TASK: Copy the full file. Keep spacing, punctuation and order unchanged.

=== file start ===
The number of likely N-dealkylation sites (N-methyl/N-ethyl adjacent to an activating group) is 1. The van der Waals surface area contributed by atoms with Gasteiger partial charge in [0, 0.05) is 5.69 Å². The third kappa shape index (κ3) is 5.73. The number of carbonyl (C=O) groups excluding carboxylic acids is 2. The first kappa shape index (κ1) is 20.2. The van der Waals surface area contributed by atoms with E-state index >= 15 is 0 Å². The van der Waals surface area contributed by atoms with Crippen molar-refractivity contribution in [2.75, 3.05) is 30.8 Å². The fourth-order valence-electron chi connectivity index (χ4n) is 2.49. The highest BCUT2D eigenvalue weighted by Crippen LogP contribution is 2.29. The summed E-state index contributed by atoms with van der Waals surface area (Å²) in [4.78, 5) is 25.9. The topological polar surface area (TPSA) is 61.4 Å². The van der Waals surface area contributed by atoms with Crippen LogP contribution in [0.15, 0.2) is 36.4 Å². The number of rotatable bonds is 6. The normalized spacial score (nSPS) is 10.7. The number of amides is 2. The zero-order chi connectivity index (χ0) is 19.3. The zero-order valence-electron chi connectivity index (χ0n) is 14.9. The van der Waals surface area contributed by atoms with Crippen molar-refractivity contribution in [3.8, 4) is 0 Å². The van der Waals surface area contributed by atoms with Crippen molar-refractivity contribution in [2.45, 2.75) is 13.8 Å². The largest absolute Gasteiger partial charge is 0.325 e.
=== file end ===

The number of likely N-dealkylation sites (N-methyl/N-ethyl adjacent to an activating group) is 1. The van der Waals surface area contributed by atoms with Gasteiger partial charge in [0, 0.05) is 5.69 Å². The third kappa shape index (κ3) is 5.73. The number of carbonyl (C=O) groups excluding carboxylic acids is 2. The first kappa shape index (κ1) is 20.2. The van der Waals surface area contributed by atoms with E-state index >= 15 is 0 Å². The van der Waals surface area contributed by atoms with Crippen molar-refractivity contribution in [2.75, 3.05) is 30.8 Å². The fourth-order valence-electron chi connectivity index (χ4n) is 2.49. The highest BCUT2D eigenvalue weighted by Crippen LogP contribution is 2.29. The summed E-state index contributed by atoms with van der Waals surface area (Å²) in [4.78, 5) is 25.9. The topological polar surface area (TPSA) is 61.4 Å². The van der Waals surface area contributed by atoms with Crippen LogP contribution in [0.15, 0.2) is 36.4 Å². The number of rotatable bonds is 6. The normalized spacial score (nSPS) is 10.7. The number of amides is 2. The zero-order chi connectivity index (χ0) is 19.3. The zero-order valence-electron chi connectivity index (χ0n) is 14.9. The van der Waals surface area contributed by atoms with Crippen molar-refractivity contribution in [3.8, 4) is 0 Å². The van der Waals surface area contributed by atoms with Crippen molar-refractivity contribution in [2.45, 2.75) is 13.8 Å². The largest absolute Gasteiger partial charge is 0.325 e.